76 On boundaries see McLeod, Asante. This relies (consciously or unconsciously) on Douglas, M., Purity and Danger: an analysis of the concepts of pollution and taboo (London, 1966)CrossRefGoogle Scholar and ibid.Rules and Meanings (London, 1973). See, too, Douglas, M., Natural Symbols (London, 1970).Google Scholar One aspect of ‘reversal’ is dealt with in R. Needham, ed., Right and Left: Essays on Dual Symbolic Classification (Chicago and London, 1973). For an attempt to address these matters from a philosophical perspective see Skorupski, J., Symbol and Theory: a Philosophical Study of Theories of Religion in Social Anthropology (Cambridge, 1976).Google Scholar

77 On order and anxiety see the references in fn. 3.

78 And see T. C. McCaskie, ‘Balance, imbalance and festival: order and disorder in nineteenth century Asante’, Past and Present, forthcoming.

79 Absence of the ‘existential component’ can be gleaned from the referential omissions in the index to Wilks, Asante .

80 Douglas, Purity, Rules and Natural Symbols .

81 McCaskie, ‘Accumulation’, 1 and 11; McLeod, Asante; Wilks, ‘The Golden Stool’.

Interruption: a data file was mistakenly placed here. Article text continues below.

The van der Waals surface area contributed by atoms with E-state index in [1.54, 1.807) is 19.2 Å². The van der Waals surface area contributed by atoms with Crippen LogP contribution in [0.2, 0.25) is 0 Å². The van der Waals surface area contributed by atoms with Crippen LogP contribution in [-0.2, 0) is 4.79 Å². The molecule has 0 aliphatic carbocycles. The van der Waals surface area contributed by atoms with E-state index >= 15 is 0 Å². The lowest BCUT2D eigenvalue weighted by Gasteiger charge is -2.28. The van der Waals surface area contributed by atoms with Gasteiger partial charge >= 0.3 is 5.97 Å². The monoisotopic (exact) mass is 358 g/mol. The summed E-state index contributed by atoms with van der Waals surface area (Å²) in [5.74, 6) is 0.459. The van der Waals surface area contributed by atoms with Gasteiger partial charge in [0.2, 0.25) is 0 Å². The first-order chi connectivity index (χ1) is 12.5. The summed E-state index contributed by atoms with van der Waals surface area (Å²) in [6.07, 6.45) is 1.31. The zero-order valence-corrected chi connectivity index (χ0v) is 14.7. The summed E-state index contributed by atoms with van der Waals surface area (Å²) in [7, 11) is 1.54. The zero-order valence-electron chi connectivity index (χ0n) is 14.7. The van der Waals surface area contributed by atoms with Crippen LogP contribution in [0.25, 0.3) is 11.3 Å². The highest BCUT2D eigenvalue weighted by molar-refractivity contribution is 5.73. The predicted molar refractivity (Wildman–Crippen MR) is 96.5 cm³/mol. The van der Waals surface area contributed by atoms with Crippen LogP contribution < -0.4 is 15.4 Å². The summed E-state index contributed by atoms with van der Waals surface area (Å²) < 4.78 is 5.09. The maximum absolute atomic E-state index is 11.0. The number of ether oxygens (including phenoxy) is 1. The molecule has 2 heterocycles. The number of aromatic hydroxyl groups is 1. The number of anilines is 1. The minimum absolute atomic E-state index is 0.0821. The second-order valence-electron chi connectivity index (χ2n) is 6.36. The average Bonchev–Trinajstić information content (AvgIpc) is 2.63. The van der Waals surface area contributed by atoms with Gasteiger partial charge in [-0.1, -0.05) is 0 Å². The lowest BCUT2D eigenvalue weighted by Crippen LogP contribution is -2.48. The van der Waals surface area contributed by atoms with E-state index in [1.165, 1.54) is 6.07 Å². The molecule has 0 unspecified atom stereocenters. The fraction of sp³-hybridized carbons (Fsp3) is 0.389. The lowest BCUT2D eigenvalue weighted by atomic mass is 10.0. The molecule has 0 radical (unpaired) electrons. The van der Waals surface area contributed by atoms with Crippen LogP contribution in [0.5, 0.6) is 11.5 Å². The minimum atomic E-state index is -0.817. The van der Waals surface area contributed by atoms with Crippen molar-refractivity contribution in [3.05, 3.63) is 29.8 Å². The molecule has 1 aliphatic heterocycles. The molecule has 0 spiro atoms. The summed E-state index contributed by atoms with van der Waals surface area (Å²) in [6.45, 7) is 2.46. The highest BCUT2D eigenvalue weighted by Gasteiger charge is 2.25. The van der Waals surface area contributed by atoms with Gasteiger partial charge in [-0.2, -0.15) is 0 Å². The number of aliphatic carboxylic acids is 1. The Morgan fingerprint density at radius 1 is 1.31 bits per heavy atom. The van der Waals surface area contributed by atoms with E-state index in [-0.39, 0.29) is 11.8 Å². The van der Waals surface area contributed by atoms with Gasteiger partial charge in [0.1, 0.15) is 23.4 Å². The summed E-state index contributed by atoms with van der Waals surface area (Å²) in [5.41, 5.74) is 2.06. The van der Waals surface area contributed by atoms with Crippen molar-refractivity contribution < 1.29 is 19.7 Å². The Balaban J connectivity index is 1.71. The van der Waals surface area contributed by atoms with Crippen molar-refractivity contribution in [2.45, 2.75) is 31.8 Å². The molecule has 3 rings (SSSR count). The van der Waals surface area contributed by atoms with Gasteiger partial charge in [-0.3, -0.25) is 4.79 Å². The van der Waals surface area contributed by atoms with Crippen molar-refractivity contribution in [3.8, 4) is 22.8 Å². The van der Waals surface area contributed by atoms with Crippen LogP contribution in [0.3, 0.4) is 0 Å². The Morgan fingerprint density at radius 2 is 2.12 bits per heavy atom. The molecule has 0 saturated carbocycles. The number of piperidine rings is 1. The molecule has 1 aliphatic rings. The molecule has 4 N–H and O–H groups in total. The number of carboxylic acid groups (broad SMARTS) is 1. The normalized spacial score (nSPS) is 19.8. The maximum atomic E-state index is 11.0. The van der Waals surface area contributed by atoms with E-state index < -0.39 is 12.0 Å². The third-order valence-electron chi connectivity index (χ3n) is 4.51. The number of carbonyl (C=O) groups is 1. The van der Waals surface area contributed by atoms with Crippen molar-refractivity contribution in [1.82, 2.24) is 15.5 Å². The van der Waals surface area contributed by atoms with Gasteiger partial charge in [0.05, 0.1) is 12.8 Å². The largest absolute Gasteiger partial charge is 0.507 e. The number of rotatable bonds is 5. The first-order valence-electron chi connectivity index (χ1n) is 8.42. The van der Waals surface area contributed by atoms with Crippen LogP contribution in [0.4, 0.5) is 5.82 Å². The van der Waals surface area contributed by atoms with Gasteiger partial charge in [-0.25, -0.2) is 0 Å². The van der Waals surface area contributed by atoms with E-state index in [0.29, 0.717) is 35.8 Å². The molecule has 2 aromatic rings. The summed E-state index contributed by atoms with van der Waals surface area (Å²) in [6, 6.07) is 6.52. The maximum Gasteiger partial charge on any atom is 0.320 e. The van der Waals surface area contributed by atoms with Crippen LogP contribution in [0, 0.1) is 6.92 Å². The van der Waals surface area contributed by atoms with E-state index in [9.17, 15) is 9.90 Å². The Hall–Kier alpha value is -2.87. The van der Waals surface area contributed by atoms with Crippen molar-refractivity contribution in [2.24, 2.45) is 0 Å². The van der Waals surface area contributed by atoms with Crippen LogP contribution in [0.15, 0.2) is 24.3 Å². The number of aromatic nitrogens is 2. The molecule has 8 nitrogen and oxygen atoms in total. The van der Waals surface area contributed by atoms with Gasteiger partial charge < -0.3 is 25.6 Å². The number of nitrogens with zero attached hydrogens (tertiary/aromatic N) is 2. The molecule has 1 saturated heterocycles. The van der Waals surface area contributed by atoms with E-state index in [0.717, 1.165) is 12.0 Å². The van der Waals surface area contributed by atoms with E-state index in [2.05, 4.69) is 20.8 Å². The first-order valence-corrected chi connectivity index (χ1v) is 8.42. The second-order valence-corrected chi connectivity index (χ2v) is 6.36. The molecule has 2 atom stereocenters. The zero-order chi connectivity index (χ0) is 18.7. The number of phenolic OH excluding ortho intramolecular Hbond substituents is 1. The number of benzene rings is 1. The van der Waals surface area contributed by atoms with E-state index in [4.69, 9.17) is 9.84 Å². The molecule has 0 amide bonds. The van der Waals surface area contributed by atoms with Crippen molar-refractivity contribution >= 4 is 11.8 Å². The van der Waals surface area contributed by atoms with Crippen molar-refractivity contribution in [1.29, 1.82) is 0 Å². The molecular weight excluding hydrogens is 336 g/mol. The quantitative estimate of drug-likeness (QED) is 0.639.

82 McCaskie, ‘Paramountcy’.

83 Ramseyer Diary and Bonnat MSS.

84 McCaskie, ‘Accumulation’, 1.

85 ibid. ‘Accumulation’, 11.

86 McCaskie, ‘Accumulation’, 1; McLeod, Asante .

87 At the risk of repetition, belief is the great lacuna in Asante historiography. Once again the interested reader might consult - in terms of content analysis - the index to Wilks, Asante.

88 See McCaskie, ‘Ahyiamu’.

89 MRO, ‘History of Asante’.

91 Idem, and for context see Lewin, Asante and Aidoo, ‘Political crisis’.

92 Bowdich, Mission and Bonnat MSS, Cahier 15.

93 MRO, ‘The History of Asante’.

94 Chapman MSS, Diary entry for 2 August 1844.

95 Ansa, Owusu, ‘The King of Ashantee’, The Times, London, 29 07 1873.Google Scholar